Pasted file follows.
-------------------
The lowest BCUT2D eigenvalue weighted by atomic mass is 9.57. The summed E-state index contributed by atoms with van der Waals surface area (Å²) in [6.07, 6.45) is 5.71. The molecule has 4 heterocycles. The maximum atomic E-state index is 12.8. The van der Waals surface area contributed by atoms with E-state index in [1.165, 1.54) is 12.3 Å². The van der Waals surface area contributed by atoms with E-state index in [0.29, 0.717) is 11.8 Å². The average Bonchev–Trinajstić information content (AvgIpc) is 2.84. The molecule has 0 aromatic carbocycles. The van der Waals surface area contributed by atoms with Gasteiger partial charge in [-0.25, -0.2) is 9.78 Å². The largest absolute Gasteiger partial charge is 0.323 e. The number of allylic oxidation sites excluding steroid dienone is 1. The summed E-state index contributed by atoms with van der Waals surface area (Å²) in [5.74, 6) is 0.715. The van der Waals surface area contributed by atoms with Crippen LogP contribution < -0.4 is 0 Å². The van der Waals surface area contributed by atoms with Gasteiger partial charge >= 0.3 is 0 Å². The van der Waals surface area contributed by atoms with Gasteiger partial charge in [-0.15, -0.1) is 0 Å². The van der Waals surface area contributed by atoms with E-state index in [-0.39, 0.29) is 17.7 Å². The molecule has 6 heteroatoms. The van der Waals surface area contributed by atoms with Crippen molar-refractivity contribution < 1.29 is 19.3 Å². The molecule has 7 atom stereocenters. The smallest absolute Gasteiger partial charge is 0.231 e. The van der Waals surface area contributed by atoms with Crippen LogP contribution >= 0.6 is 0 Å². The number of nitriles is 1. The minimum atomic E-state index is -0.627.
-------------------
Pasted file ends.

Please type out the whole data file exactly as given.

The lowest BCUT2D eigenvalue weighted by atomic mass is 9.57. The summed E-state index contributed by atoms with van der Waals surface area (Å²) in [6.07, 6.45) is 5.71. The molecule has 4 heterocycles. The maximum atomic E-state index is 12.8. The van der Waals surface area contributed by atoms with E-state index in [1.165, 1.54) is 12.3 Å². The van der Waals surface area contributed by atoms with E-state index in [0.29, 0.717) is 11.8 Å². The average Bonchev–Trinajstić information content (AvgIpc) is 2.84. The molecule has 0 aromatic carbocycles. The van der Waals surface area contributed by atoms with Gasteiger partial charge in [-0.25, -0.2) is 9.78 Å². The largest absolute Gasteiger partial charge is 0.323 e. The number of allylic oxidation sites excluding steroid dienone is 1. The summed E-state index contributed by atoms with van der Waals surface area (Å²) in [5.74, 6) is 0.715. The van der Waals surface area contributed by atoms with Crippen LogP contribution < -0.4 is 0 Å². The van der Waals surface area contributed by atoms with Gasteiger partial charge >= 0.3 is 0 Å². The van der Waals surface area contributed by atoms with Gasteiger partial charge in [-0.15, -0.1) is 0 Å². The van der Waals surface area contributed by atoms with E-state index in [-0.39, 0.29) is 17.7 Å². The molecule has 6 heteroatoms. The van der Waals surface area contributed by atoms with Crippen molar-refractivity contribution < 1.29 is 19.3 Å². The molecule has 7 atom stereocenters. The smallest absolute Gasteiger partial charge is 0.231 e. The van der Waals surface area contributed by atoms with Crippen LogP contribution >= 0.6 is 0 Å². The number of nitriles is 1. The minimum atomic E-state index is -0.627.